Besides being the first six graduates of the Master of Science in Health Technology (MS-HT) program in the College of Applied Health Sciences, the inaugural class had another thing to celebrate.
The six students, Marlene Robles Granda, Gabrielle Choo-Kang, Asif Huq, Tia King, Amrutha Kumaran and Neva Manalil, celebrated the completion of their degrees with a capstone presentation and award ceremony on Aug. 3, 2021. By the end of the year, they were all employed.
Robles Granda, for example, landed as a data scientist at OSF Healthcare. She credited the MS-HT program for helping “decide my career path.”
“Before the MS-HT, I worked as a software engineer to positively impact people's lives either by automating manual processes to help people in their daily activities. After I graduated, I could achieve my goal to blend my previous skills and knowledge with the knowledge of health technology. Now, I know what factors influence people to use technology and how to design health tech according to the needs of people. My skills developed in the MSHT allowed me to get into the healthcare system.”
The College of Applied Health Sciences, in collaboration with Grainger College of Engineering, developed the interdisciplinary MS-HT aimed at training professionals in improving the quality of life, health, and independence for people of all ages and abilities to maintain health and wellness; to manage chronic conditions; and to recover from injury or medical treatment.
The students are trained in software application, hardware engineering, human factors, and user-centered design, among other things in a program led by renowned researcher Dr. Wendy Rogers and associate director Dr. Nicole Holtzclaw-Stone.
Another of the first graduates, Tia King, said she was drawn to the MS-HT program because it “seemed really customizable. I knew I loved healthcare but also loved the idea of designing things. It seemed like I would be able to do both of those things with this program. Also talking with (Holtzclaw-Stone) prior was extremely helpful. She set up a meeting right away and answered all my questions (and continued to do so throughout the program).”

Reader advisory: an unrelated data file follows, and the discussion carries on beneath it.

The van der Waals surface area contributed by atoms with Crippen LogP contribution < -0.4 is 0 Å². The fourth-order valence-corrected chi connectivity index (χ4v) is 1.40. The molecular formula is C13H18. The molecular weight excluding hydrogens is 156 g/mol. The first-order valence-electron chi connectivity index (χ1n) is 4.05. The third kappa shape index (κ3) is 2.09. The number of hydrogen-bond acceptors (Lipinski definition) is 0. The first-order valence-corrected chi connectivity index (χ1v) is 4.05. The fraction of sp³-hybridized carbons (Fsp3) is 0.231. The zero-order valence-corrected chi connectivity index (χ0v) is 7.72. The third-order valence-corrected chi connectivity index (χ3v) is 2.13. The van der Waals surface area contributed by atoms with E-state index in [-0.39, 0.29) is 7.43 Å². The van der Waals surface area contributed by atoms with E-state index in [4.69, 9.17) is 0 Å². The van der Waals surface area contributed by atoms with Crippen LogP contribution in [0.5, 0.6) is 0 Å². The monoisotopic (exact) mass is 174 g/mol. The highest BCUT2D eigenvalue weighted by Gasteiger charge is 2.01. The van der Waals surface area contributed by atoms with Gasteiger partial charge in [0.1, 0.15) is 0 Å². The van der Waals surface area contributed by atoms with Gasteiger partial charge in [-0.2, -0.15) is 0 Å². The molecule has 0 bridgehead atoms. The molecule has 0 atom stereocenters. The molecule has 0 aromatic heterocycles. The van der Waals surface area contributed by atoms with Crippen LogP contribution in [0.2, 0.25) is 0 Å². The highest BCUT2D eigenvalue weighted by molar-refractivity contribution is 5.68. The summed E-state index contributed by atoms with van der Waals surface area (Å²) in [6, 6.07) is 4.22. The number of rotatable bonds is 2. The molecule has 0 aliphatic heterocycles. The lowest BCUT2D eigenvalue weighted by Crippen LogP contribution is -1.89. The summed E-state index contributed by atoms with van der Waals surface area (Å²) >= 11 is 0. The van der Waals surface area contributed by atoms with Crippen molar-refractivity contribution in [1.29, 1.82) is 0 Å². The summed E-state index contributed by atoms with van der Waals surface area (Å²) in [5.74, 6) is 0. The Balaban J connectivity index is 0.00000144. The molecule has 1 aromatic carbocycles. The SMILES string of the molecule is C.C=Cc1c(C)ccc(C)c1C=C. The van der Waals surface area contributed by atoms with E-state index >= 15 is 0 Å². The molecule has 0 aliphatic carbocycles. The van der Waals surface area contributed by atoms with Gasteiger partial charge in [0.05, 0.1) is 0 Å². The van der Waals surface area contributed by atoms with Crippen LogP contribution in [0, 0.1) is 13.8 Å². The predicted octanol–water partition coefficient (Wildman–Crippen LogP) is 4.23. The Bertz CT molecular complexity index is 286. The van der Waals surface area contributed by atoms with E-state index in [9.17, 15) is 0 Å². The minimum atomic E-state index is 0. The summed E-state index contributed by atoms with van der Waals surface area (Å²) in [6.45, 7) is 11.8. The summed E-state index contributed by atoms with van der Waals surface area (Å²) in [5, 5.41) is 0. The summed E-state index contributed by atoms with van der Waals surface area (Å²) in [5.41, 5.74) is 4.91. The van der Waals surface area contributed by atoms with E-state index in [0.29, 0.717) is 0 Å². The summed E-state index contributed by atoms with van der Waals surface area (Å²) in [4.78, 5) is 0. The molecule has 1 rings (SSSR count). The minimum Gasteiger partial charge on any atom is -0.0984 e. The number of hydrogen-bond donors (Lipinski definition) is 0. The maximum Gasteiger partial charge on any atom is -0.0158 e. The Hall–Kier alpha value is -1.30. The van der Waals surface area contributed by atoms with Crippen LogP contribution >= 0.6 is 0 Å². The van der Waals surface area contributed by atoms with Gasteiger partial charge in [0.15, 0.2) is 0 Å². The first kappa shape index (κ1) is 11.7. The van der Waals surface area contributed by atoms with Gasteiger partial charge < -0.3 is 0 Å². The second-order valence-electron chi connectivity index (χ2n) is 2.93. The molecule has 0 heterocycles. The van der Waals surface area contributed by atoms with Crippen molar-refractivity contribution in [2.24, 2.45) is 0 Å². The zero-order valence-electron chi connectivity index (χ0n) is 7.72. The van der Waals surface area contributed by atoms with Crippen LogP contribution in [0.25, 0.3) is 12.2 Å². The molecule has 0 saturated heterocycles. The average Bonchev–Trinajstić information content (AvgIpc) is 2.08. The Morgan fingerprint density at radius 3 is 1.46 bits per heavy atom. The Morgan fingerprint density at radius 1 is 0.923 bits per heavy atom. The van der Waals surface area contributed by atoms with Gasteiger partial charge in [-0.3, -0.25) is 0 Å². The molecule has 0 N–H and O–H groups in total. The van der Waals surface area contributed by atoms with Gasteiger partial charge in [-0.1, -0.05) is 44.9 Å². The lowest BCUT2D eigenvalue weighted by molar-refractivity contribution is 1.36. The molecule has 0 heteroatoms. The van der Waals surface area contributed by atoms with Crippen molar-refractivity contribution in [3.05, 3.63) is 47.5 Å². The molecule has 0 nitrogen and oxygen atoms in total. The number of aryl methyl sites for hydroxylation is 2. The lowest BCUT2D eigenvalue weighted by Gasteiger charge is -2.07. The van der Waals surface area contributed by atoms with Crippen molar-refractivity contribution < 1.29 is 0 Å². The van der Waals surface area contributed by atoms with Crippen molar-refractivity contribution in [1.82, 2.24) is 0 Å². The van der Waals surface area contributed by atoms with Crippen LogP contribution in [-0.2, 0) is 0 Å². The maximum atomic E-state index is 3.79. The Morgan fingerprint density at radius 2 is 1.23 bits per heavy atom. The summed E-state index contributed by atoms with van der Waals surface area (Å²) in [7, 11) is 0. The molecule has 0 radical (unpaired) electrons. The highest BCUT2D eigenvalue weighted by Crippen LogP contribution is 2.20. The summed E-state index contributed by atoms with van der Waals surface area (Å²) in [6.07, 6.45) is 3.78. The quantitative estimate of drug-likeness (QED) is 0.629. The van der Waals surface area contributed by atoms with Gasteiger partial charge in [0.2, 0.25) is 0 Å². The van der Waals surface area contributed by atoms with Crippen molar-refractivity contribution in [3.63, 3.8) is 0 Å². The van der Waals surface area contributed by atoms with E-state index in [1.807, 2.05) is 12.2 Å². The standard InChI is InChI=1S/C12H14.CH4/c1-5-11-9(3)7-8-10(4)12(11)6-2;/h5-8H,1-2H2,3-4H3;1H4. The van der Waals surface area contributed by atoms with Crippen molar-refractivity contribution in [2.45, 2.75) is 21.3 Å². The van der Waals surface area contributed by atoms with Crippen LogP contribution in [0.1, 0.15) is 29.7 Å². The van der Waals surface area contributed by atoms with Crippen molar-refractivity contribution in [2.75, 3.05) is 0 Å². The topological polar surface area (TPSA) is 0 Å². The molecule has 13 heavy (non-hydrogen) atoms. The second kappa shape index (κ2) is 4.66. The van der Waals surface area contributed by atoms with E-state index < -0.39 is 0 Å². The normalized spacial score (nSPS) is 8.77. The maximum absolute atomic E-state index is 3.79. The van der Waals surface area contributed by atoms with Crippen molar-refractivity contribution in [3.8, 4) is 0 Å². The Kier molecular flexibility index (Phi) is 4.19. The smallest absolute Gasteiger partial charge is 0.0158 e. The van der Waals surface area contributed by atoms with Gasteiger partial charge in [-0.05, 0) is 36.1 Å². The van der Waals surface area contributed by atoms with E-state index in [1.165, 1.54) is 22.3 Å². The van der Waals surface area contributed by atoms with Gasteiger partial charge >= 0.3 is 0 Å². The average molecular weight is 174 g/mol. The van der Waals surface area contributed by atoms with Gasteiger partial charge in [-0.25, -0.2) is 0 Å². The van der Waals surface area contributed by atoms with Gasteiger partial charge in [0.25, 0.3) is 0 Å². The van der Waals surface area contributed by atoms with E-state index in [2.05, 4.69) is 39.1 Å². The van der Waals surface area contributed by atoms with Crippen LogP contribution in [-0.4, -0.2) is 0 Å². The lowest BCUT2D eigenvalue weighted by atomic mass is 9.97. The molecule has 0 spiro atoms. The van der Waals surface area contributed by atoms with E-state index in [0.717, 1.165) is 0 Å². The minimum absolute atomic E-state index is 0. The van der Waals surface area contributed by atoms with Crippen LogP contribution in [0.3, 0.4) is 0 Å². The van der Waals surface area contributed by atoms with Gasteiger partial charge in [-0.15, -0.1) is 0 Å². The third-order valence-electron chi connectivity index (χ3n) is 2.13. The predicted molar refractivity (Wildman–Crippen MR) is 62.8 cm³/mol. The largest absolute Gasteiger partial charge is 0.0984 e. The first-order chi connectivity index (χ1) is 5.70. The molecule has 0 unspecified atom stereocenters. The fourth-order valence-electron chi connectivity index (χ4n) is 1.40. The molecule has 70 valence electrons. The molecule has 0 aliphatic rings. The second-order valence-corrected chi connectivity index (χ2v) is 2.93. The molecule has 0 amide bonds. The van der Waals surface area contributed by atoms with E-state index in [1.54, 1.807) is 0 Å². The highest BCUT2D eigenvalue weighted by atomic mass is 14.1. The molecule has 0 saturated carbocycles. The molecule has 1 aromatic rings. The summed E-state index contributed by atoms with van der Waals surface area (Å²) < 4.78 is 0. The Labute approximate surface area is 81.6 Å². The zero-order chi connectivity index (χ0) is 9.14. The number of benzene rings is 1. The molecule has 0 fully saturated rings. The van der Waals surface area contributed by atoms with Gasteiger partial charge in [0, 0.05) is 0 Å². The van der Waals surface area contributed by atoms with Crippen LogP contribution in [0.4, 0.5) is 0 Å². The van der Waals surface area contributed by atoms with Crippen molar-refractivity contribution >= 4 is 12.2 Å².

King said the MS-HT program led to a diversion in her plan.
“I thought that I wanted to be a clinical psychologist prior to this program,” she said. “When I was accepted into the program, I wanted to look at athletes and wearable devices, given I had played sports my entire life. But through (Dr. Tim Hale's) courses (Human Factors and Understanding Users), I knew the route that I wanted to take was (user interface and user experience).”
King said Hale’s courses “allowed me to find my career path.”
King, who landed at Curo Financial Technologies Corp. in Chicago as a product coordinator, said her new employer specifically mentioned MS-HT as a reason she was hired.
“The program was mentioned because I would bring a fresh perspective to the team, and how they view users given I was doing the FinTech field with a healthcare background,” King said. “My employer seemed interested in the length of the program and the skills I was able to learn.”
Robles Granda agreed.
“They haven’t told me directly about that, but every time they introduced me to a new peer, they say, ‘Marlene graduated from the new MS-HT program that UIUC offers.’ I strongly believe that MS-HT is the reason I was hired for this job.”
Dr. Jonathan Handler, a senior fellow on the OSF Healthcare Innovation team who is Robles Granda’s supervisor, said Robles Granda was absolutely correct.
“The MS-HT program was a key factor in hiring Marlene,” he said. “We would not have known of her availability and strong fit for our needs had we not had a relationship with the program and her professors who reached out and recommended her.”
Holtzclaw-Stone said the program is already showing growth, going from a class of six the first year to eight this year, with further growth planned for upcoming cohorts.
“We are so thrilled that our first cohort of graduates found jobs and that companies and organizations are recognizing the importance of an MS-HT degree, as well as the skills our students have acquired,” she said.
Handler said he would not hesitate to hire more MS-HT grads.
“Marlene has had an excellent start with us and we are thrilled to have her!,” he said. “We hope MS-HT graduates will consider joining us as new opportunities arise.”
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